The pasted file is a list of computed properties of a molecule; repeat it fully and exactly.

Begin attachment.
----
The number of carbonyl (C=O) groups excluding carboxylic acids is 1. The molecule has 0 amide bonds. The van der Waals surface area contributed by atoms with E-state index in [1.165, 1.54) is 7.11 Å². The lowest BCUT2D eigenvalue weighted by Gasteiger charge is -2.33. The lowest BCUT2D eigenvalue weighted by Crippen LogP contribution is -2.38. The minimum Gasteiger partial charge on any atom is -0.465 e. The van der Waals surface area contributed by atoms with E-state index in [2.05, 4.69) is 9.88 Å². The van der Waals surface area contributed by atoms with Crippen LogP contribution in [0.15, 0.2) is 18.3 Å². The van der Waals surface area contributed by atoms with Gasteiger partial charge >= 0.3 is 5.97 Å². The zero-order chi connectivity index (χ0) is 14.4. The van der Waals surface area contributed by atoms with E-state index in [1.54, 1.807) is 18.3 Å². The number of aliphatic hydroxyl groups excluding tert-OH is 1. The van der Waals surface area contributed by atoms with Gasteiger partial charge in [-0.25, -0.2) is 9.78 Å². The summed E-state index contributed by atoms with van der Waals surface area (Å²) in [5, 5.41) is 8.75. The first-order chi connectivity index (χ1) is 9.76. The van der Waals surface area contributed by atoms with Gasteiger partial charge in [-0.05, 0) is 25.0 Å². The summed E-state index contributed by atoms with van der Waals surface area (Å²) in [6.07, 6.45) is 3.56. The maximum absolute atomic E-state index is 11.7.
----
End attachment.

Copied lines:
The number of carbonyl (C=O) groups excluding carboxylic acids is 1. The molecule has 0 amide bonds. The van der Waals surface area contributed by atoms with E-state index in [1.165, 1.54) is 7.11 Å². The lowest BCUT2D eigenvalue weighted by Gasteiger charge is -2.33. The lowest BCUT2D eigenvalue weighted by Crippen LogP contribution is -2.38. The minimum Gasteiger partial charge on any atom is -0.465 e. The van der Waals surface area contributed by atoms with E-state index in [2.05, 4.69) is 9.88 Å². The van der Waals surface area contributed by atoms with Crippen LogP contribution in [0.15, 0.2) is 18.3 Å². The van der Waals surface area contributed by atoms with Gasteiger partial charge >= 0.3 is 5.97 Å². The zero-order chi connectivity index (χ0) is 14.4. The van der Waals surface area contributed by atoms with E-state index in [1.54, 1.807) is 18.3 Å². The number of aliphatic hydroxyl groups excluding tert-OH is 1. The van der Waals surface area contributed by atoms with Gasteiger partial charge in [-0.25, -0.2) is 9.78 Å². The summed E-state index contributed by atoms with van der Waals surface area (Å²) in [5, 5.41) is 8.75. The first-order chi connectivity index (χ1) is 9.76. The van der Waals surface area contributed by atoms with Gasteiger partial charge in [-0.05, 0) is 25.0 Å². The summed E-state index contributed by atoms with van der Waals surface area (Å²) in [6.07, 6.45) is 3.56. The maximum absolute atomic E-state index is 11.7.